ICC reaction to India's selection of Virender Sehwag for Test squad

ICC Media Release

November 28, 2001

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The International Cricket Council (ICC) is disappointed to see that India has named Virender Sehwag in its squad for the first Test Match against England. As has been made abundantly clear, Sehwag is banned from playing in this game and is therefore ineligible for selection.

Given that a comprehensive letter outlining the ICC's position was sent to Jagmohan Dalmiya, President of the BCCI, only yesterday, and that talks between the ICC and the BCCI to bring this situation to the right conclusion are underway, we do not propose immediate action today. Our focus is on resolving the situation before Friday's deadline.

Commenting on the latest development, ICC Chief Executive Malcolm Speed said: "We have made it clear that we will defend the authority of umpires, referees and the ICC itself, and will not accept that Virender Sehwag can play in the first Test against England.

"We are, however, more than happy to "sit down, discuss and to find solutions and avert the crisis" as Mr Dalmiya suggests in his letter to me today. Indeed, that is why I initiated contact with Mr Dalmiya yesterday. We are also prepared to have a full and frank discussion of the issue at the next ICC Board Meeting in March when Mr Dalmiya can put his case, and we can put ours. This is the appropriate forum for this debate.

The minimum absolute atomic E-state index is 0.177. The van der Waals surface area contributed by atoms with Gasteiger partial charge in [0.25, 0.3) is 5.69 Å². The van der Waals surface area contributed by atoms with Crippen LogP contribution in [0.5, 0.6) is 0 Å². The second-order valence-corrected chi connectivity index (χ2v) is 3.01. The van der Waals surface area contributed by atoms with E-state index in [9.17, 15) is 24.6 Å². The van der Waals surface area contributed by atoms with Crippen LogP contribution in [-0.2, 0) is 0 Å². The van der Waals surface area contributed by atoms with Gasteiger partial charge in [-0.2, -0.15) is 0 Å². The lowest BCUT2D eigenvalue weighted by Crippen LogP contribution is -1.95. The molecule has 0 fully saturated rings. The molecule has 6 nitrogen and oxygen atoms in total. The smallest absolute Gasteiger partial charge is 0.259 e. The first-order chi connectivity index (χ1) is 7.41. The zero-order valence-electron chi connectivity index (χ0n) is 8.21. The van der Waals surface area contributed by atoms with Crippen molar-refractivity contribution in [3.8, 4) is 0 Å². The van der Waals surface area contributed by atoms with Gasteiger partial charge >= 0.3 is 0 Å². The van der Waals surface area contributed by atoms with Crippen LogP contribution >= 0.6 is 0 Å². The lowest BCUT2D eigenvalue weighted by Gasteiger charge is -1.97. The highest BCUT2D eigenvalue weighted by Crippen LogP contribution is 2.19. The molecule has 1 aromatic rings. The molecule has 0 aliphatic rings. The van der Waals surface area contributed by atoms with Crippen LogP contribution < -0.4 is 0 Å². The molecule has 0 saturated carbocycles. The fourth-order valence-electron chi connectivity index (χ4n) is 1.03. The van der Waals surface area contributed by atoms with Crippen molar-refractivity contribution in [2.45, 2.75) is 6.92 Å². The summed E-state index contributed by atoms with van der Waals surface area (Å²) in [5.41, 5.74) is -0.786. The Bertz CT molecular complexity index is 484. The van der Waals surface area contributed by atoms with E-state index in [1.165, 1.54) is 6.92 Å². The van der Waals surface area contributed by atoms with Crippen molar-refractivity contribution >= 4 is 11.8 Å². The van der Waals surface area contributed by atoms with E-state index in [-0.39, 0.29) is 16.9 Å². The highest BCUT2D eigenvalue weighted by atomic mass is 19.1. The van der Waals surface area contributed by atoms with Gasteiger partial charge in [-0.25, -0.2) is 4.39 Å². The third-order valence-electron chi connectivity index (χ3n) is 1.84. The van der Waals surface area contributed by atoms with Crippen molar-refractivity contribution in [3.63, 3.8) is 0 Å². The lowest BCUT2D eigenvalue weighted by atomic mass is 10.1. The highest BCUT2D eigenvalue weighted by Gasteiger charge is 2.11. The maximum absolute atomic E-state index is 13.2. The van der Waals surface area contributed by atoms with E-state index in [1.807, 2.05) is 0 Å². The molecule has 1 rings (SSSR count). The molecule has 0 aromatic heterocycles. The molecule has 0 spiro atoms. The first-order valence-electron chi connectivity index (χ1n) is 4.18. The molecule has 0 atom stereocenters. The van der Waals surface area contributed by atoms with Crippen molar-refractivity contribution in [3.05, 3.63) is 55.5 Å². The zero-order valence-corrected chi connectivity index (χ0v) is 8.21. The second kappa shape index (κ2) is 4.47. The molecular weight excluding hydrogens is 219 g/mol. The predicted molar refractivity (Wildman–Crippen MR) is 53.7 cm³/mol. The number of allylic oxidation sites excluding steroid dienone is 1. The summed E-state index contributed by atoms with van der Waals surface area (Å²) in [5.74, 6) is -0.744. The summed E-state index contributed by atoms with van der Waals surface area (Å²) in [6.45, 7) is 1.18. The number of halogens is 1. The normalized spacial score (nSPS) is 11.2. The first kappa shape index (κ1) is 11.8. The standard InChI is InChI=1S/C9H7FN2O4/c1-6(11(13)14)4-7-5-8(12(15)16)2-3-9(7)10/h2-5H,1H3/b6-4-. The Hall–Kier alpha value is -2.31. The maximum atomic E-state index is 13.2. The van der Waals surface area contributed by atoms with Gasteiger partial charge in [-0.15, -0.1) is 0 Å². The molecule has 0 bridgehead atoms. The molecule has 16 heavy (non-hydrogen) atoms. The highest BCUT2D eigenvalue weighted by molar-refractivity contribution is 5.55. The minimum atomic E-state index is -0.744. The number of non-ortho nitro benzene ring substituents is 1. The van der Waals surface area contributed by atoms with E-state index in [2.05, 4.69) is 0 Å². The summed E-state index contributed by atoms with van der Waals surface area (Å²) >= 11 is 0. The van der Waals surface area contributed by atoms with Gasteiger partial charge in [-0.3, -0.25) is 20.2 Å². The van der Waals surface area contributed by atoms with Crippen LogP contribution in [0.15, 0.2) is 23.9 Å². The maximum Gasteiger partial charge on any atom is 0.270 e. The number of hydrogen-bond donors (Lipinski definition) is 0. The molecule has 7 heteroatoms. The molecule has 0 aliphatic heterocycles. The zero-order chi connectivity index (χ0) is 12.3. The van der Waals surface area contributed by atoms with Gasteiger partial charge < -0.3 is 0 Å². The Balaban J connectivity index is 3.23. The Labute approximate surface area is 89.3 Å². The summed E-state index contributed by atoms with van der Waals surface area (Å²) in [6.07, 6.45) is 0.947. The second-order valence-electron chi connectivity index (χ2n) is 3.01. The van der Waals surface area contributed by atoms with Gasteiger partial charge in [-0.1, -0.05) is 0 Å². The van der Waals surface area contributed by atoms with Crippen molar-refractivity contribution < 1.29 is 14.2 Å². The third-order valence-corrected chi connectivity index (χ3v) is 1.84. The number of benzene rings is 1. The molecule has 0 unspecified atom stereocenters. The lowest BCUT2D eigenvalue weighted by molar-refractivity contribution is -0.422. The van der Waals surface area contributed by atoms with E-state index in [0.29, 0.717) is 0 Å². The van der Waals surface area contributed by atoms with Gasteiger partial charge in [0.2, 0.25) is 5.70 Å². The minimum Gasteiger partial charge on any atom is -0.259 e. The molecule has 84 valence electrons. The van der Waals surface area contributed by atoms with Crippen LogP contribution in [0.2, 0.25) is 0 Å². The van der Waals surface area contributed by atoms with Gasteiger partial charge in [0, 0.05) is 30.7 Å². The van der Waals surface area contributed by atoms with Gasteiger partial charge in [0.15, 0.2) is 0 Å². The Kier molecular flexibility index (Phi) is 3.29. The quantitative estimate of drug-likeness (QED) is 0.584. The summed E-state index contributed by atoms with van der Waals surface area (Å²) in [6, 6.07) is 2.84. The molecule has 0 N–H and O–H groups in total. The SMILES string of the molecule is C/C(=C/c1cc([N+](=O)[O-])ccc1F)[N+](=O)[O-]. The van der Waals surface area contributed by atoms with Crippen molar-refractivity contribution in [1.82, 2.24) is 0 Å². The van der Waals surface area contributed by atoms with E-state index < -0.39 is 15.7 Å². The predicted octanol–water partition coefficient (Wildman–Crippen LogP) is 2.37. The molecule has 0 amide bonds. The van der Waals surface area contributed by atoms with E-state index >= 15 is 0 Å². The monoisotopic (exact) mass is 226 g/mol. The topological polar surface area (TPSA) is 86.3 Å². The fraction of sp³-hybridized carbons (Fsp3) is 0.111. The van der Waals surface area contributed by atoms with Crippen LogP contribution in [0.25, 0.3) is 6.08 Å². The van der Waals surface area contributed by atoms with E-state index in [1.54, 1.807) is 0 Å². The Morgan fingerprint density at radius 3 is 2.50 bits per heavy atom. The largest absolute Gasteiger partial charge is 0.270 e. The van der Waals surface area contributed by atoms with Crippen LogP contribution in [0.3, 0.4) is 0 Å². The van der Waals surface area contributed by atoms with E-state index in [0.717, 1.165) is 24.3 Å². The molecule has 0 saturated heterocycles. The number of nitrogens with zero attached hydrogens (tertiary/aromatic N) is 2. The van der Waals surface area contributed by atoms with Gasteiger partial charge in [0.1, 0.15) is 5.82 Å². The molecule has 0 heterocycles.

"We will continue to talk to Mr Dalmiya and his board with the aim of securing confirmation before Friday's deadline that Sehwag will not play in the first Test. Contrary to Mr Dalmiya's assertion, we do not believe it credible that this would result in inquiries by the ICC Anti-Corruption Unit. We are not asking the BCCI to name the Indian team on Friday, simply to confirm that - as a banned player - Virender Sehwag will not be part of it".

The ICC would like to clarify the following:

1) It has been suggested by the BCCI that the match referee contravened Clause G-15 of the ICC Code of Conduct by not giving a reason for adjourning the hearings of the Indian cricketers during the Port Elizabeth Test. In fact, this clause only applies when the referee is seeking further evidence regarding a breach of the Code of Conduct, and this was not the case in this instance. Moreover, under clause H2, the referee is in fact required to adjourn the hearing for a minimum of 30 minutes and a maximum of 24 hours in order to consider his decision. This was the reason for the adjournment and the correct procedures were indeed followed.

2) Much attention has been focused on the referee in this issue. It should be remembered that of the seven disciplinary measures taken during the game (of which two related to Virender Sehwag), five of them were as a result of reports from the umpires.

Media contact:

Jonathan Hemus (28 Nov)/Mark Harrison (29 Nov)

ICC Communications Manager
Tel: + 44 (0) 207 266 7913/1818
Mob: +44 (0) 7720 277180 (Jonathan) + 44 (0) 787 944 1891 (Mark)
Email: mark.harrison@icc-cricket.com

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